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ISSN: 2637-4676

Current Investigations in Agriculture and Current Research

Opinion(ISSN: 2637-4676)

The Role of Water-Food-Energy Nexus in Achieving Sustainable Agriculture Volume 8 - Issue 3

Jacques Ganoulis*

  • UNESCO Chair for Water, Aristotle University of Thessaloniki, Greece

Received: March 02, 2020;   Published: March 10, 2020

Corresponding author: Jacques Ganoulis, UNESCO Chair for Water, Aristotle University of Thessaloniki, Greece

DOI: 10.32474/CIACR.2020.08.000290

Abstract PDF


The UN Rio declaration [1] has initiated in 1992 many international initiatives, research activities, academic programs, and policy frameworks, aiming to define and implement the concept of “sustainable development”. This term was first introduced in the report to the UN, established in 1987 by the World Commission on Environment and Development, chaired by Mrs. Brundland, Norway’s Prime Minister, commonly known as the Brundland Report [2]. Although the term “sustainable development” is until now not completely clear, it was understood as the development that combines socio-economic growth with environmental protection and social equity.
The majority of the UN Member States have agreed in 2000 to adopt eight “Millennium Development Goals” (MDGs) [3], that all have measurable targets for monitoring the progress made for achieving sustainability. Every target has a number of more particular indicators, some of them been related to water, energy, and food. For example, the seventh MDG on environmental sustainability has among others, the target of achieving safe drinking water and sanitation. The same MDG 7 refers to energy-related indicators, such as the amount of energy used per GDP, the population proportion using solid fuels and the CO2 emissions per capita. Also, different concerns on food production were formulated as a first priority in the MDG 1: Eradicate extreme poverty and hunger.
The UN General Assembly has adopted in 2015 a working plan named the “2030 Agenda for Sustainable Development” [4]. This global planning contains 17 Sustainable Development Goals (SDGs), many of which are related to water, energy and food. More precisely, the Goal 6: ensure availability and sustainable management of water and sanitation for all, the Goal 13: take urgent action to combat climate change and its impacts and the Goal 2: end hunger, achieve food security and improved nutrition and promote sustainable agriculture. According to UN Secretary-General António Guterres, climate change is the defining issue of our time. Due to high atmospheric concentrations of greenhouse gases emitted from different fossil energy sources, such as industries, cars and airplanes, climate change is becoming the most important challenge humanity faces today. Rise of the atmospheric temperature induces changes in precipitation patterns and also increase of hydrological extremes, such as floods and droughts. This means that again water and energy sustainability are the main keys to adaptation and mitigation under climate change. Concerning the goal of water security, the concept of Integrated Water Resources Management (IWRM), was introduced in 2000 by the Global Water Partnership, an NGO based in Stockholm, as the most appropriate framework for water security [5]. The main idea is that water management cannot be considered in isolation from other natural resources, such as the soil, the forests, and the water-related ecosystems and that a holistic and interdisciplinary approach taking into account economic and social considerations is more appropriate. In fact, the elements to integrate in this approach are not well defined and the implementation of IWRM in practice has revealed many difficulties. Based on similar concepts, the IWRM methodology has been adopted in 2000 by the European Union, as a policy framework, known as the EU Water Framework Directive (EU-WFD) [6]. The adoption of the EU-WFD by the European Member States is compulsory and failure to integrate the water directive into the national legal framework may induce fines from the European Court.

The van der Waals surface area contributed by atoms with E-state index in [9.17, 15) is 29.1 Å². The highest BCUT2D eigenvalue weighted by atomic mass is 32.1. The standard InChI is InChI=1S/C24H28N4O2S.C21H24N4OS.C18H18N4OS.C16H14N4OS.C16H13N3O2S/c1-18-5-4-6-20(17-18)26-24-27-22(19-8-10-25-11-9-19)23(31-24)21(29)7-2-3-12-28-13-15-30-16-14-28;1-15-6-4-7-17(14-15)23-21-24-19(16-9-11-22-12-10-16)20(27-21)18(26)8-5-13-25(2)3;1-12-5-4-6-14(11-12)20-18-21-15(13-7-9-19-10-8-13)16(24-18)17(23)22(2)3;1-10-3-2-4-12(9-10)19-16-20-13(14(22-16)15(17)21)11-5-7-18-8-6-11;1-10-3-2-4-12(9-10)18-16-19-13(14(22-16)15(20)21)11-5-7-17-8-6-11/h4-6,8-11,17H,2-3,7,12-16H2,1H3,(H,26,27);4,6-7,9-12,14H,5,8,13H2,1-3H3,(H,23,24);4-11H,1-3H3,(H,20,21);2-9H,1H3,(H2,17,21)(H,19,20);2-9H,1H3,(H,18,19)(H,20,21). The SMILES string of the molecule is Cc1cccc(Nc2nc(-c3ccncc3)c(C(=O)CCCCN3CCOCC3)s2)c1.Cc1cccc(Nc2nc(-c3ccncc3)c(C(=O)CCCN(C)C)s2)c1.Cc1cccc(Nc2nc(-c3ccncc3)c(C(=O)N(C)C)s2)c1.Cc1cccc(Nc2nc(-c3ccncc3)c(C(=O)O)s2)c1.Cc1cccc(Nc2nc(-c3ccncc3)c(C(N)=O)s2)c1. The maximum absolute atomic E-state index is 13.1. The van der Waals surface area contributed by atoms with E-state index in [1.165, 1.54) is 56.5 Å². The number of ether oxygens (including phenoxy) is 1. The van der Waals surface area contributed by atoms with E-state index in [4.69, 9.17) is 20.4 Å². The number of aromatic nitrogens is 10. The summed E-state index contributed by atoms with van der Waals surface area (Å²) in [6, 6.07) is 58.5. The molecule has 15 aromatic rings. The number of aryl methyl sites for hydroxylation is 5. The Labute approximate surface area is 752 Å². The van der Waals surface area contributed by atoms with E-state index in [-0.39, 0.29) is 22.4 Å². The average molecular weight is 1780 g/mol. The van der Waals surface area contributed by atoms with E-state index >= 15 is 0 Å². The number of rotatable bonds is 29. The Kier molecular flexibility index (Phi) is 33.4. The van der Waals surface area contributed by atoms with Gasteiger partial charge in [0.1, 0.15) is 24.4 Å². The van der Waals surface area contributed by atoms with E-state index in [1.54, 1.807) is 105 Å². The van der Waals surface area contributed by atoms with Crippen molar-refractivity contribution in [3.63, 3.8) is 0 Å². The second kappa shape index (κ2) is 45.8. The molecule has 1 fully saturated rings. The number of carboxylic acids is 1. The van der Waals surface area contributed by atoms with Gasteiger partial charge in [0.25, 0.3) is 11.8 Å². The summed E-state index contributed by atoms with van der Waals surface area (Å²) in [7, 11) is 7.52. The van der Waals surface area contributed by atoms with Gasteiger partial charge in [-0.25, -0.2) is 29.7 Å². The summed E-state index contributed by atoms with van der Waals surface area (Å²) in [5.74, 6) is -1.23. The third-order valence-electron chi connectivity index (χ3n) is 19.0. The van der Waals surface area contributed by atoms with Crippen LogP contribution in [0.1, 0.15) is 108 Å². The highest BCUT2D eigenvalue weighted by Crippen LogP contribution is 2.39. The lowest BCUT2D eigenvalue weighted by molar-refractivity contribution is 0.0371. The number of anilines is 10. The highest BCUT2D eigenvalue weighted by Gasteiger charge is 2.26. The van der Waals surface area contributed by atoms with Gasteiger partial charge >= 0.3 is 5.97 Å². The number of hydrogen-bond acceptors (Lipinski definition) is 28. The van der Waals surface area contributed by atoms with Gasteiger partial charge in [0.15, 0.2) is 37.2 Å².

The Water-Energy-Food Nexus (WEF)

Water, energy, and food are three important resources inextricably linked in terms of mutual relationships and interactions. For example, increasing the use of water in agricultural irrigation generates supplementary energy consumption for transferring or pumping water. Plants producing food need water but from the other side, agricultural activities may increase groundwater pollution from pesticides and fertilizers. Water is also needed for energy production and in the opposite sense, the use of energy may increase the amount of wastewater and water pollution.

The Latin name “nexus” means a knot or a link and it has been used during the last few years to express the strong relationship between water, energy and food. In fact, the water-energy-food (WEF) nexus was mentioned by the World Economic Forum in 2011, as the most important issue for sustainable development [7]. In the real world, there are three main issues related to this “nexus”: